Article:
Myths related to Mastery Learning

April28, 2018
by admin
13 min read

Mastery-based learning maintains that students must achieve a level of mastery in a basic concept before moving on to learn the subsequent concept. If a student does not achieve mastery on a test, they are given additional support in learning and reviewing the concept and then tested again. This cycle continues until the learner accomplishes mastery, and they may then move on to the next stage. This is very much in contrast with classic models of teaching, which focus more on differences in students’ ability and where all students are given approximately the same amount of time to learn and the same set of materials.

There are quite a few myths about mastery-based learning. Given that world has progressed, we have new technology and systems that can help us reimagine mastery-based learning. Let us debunk these myths.

Myth 1: Mastery-based learning is difficult to implement.

Mastery-based learning was first experimented in early 1920’s. Under early implementations of mastery-based learning, a teacher could provide students with the same tests (through which they could move at their own pace by demonstrating proficiency and having the work checked off) but the teacher still had to evaluate assessments and teach students individually on top of delivering lectures.

While the plan received widespread attention, efforts to promote mastery-based learning stagnated after a few decades, given the absence of a technology to help implement it. During this period, it was difficult to make a system where students could move forward at their own pace and still function within the existing structures of school (classrooms, grades, rigidly defined schedules). Mastery-based learning also created some administrative burden for teachers who had to track students through their self-paced courses and offer remediation when necessary.

Mastery learning program designed by Open Door is both easy to implement and more effective for students. Open Door prepares a set of assessments with thought-provoking questions. After the assessments, the detailed result is readily available for teachers.They present a clear analysis of the performance of each student with the misconceptions, weak areas, strengths pointed out, it is possible to offer courses that adapt to student needs on the most basic level. This reduces the workload for teachers who, in previous versions of mastery-based learning, had to design assessments as needed by the individual student and evaluate result manually. Teachers now use the time to carry out effective remediation.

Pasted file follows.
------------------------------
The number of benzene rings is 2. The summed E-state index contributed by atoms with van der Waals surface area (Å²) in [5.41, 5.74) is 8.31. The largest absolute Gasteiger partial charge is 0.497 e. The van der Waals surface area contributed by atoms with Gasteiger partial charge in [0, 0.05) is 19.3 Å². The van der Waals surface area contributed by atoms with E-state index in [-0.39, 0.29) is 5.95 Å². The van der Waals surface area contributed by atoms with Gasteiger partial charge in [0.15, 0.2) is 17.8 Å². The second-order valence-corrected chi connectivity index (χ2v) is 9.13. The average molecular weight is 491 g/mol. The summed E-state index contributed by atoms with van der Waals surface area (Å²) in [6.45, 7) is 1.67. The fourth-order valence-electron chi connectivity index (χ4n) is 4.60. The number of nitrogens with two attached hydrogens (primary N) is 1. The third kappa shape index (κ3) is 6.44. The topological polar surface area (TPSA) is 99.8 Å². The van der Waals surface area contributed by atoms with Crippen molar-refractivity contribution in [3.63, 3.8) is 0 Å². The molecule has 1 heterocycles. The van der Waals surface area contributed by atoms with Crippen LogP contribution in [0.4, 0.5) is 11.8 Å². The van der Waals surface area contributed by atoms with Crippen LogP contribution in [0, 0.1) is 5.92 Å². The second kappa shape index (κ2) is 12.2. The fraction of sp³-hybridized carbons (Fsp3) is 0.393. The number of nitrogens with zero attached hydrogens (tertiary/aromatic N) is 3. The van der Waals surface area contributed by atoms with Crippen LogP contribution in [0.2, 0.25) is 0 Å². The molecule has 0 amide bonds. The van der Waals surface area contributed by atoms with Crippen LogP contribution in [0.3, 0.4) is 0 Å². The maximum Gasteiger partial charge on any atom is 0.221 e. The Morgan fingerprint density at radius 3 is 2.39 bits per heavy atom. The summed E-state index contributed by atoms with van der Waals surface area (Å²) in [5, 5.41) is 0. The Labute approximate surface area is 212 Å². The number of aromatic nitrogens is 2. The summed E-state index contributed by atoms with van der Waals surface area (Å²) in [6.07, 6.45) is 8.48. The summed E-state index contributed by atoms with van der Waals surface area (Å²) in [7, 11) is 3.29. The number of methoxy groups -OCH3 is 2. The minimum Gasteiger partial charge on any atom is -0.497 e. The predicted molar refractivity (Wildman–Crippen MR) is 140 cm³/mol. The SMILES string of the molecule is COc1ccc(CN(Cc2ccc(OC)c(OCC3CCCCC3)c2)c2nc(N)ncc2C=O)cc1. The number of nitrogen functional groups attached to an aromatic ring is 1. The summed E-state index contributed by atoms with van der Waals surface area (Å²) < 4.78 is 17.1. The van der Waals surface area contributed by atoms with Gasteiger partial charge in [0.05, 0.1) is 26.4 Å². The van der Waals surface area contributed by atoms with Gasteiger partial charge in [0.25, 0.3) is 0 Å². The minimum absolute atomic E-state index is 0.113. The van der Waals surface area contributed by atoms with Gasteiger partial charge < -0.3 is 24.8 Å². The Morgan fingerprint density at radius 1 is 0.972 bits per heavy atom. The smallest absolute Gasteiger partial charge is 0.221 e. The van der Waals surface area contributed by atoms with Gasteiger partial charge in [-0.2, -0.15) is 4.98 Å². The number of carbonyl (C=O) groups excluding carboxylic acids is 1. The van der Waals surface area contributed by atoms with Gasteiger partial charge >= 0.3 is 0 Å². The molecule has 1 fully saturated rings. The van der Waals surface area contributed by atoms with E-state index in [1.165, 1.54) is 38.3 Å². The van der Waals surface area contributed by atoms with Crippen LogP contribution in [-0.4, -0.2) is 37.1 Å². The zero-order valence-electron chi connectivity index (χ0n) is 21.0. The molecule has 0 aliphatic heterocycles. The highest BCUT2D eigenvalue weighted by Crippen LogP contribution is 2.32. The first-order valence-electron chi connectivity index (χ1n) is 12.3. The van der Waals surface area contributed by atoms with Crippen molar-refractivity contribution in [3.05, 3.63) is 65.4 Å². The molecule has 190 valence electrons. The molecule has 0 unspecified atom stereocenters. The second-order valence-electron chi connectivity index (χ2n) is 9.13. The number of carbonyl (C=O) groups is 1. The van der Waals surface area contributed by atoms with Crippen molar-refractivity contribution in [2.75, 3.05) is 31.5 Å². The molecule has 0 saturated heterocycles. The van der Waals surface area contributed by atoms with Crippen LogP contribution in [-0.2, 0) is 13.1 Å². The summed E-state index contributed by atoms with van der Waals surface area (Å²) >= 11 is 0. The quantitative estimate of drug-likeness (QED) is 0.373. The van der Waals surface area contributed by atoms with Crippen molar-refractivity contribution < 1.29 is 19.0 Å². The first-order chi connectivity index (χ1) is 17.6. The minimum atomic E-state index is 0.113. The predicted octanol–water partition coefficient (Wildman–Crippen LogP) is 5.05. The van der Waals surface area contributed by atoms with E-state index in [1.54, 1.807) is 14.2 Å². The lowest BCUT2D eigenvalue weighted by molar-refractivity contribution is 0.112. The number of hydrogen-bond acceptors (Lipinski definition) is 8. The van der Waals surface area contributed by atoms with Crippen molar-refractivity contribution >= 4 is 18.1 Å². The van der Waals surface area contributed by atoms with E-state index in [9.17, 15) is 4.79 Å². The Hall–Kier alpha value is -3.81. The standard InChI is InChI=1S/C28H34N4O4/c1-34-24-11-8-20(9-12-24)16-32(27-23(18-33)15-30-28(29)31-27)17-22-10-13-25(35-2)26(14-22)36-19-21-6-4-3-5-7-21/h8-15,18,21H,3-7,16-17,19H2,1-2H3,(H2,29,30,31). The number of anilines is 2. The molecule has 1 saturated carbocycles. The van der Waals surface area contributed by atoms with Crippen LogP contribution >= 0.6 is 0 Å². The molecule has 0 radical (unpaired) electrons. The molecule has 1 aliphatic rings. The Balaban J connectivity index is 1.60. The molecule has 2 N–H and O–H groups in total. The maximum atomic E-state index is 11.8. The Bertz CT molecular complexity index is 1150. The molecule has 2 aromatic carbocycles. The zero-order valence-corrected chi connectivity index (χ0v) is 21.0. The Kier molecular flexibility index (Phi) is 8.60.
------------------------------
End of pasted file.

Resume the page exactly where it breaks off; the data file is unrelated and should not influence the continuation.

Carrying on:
Myth 2: Mastery-based learning is expensive.

In the past, it was a notion that mastery-based learning demands increased funding, increased testing requirements, and a great deal of energy investment from students, parents, and teachers. This does not mean that mastery-based learning is inherently expensive. Now, mastery-based learning can be introduced at minimal cost. Open Door’s program responds to the exact needs of each school, it can be used for a wide range of students, without shelling out a lot of money.

Myth 3: Mastery-based learning makes grading and reporting more difficult.

In traditional schooling, students typically receive an “A” or a “B” as a grade that summarizes their achievements relative to others. If mastery-based learning is implemented, one must report the topics s/he has mastered and topics where misconception still exists. And this feedback should be as quick as possible.

But technology provides a ready solution. With a clear analysis served by an Open Door’s designed system, teachers can view all the concepts has mastered or not in a single glance.

Myth 4: In mastery-based learning, standards are too low and advanced students are not challenged.

In mastery-based learning, advanced students can progress through material at their own pace and remain engaged by pursuing more challenging work. Because success is defined on an absolute and individualized basis, students cannot be satisfied with their achievements relative to others; they are encouraged to seek their own course and take responsibility for their own learning. When appropriate, such system can direct students who have achieved mastery to specific, higher level materials, studies, reports, and books. Open Door uses a novel system called Cluster system in its program, in which the advanced students help their peers to rise up to the level of mastery.

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